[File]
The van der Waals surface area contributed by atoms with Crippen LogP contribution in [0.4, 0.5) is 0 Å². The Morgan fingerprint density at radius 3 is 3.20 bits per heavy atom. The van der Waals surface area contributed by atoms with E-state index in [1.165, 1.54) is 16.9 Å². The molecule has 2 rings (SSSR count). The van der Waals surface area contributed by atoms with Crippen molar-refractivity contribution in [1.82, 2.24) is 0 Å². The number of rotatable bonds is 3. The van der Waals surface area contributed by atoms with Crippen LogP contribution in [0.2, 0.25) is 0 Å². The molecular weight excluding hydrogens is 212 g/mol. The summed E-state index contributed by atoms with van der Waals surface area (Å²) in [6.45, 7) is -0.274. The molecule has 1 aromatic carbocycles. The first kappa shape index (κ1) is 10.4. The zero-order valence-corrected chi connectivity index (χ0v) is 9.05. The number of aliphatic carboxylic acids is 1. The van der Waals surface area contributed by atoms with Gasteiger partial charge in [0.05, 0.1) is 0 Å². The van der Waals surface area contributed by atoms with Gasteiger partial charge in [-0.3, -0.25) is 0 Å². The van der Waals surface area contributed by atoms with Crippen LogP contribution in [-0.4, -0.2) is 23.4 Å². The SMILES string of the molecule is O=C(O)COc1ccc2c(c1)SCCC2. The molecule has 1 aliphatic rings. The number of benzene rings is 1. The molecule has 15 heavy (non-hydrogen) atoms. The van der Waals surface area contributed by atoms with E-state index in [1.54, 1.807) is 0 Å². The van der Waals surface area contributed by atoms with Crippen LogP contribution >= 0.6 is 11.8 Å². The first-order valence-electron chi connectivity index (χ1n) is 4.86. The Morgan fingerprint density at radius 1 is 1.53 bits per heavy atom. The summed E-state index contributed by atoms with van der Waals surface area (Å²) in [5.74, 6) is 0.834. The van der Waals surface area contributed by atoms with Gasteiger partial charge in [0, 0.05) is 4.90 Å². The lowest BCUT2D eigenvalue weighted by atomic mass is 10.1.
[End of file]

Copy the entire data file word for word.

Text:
The van der Waals surface area contributed by atoms with Crippen LogP contribution in [0.4, 0.5) is 0 Å². The Morgan fingerprint density at radius 3 is 3.20 bits per heavy atom. The van der Waals surface area contributed by atoms with E-state index in [1.165, 1.54) is 16.9 Å². The molecule has 2 rings (SSSR count). The van der Waals surface area contributed by atoms with Crippen molar-refractivity contribution in [1.82, 2.24) is 0 Å². The number of rotatable bonds is 3. The van der Waals surface area contributed by atoms with Crippen LogP contribution in [0.2, 0.25) is 0 Å². The molecular weight excluding hydrogens is 212 g/mol. The summed E-state index contributed by atoms with van der Waals surface area (Å²) in [6.45, 7) is -0.274. The molecule has 1 aromatic carbocycles. The first kappa shape index (κ1) is 10.4. The zero-order valence-corrected chi connectivity index (χ0v) is 9.05. The number of aliphatic carboxylic acids is 1. The van der Waals surface area contributed by atoms with Gasteiger partial charge in [0.05, 0.1) is 0 Å². The van der Waals surface area contributed by atoms with Gasteiger partial charge in [-0.3, -0.25) is 0 Å². The van der Waals surface area contributed by atoms with Crippen LogP contribution in [-0.4, -0.2) is 23.4 Å². The SMILES string of the molecule is O=C(O)COc1ccc2c(c1)SCCC2. The molecule has 1 aliphatic rings. The number of benzene rings is 1. The molecule has 15 heavy (non-hydrogen) atoms. The van der Waals surface area contributed by atoms with E-state index in [1.54, 1.807) is 0 Å². The van der Waals surface area contributed by atoms with Crippen LogP contribution >= 0.6 is 11.8 Å². The first-order valence-electron chi connectivity index (χ1n) is 4.86. The Morgan fingerprint density at radius 1 is 1.53 bits per heavy atom. The summed E-state index contributed by atoms with van der Waals surface area (Å²) in [5.74, 6) is 0.834. The van der Waals surface area contributed by atoms with Gasteiger partial charge in [0, 0.05) is 4.90 Å². The lowest BCUT2D eigenvalue weighted by atomic mass is 10.1.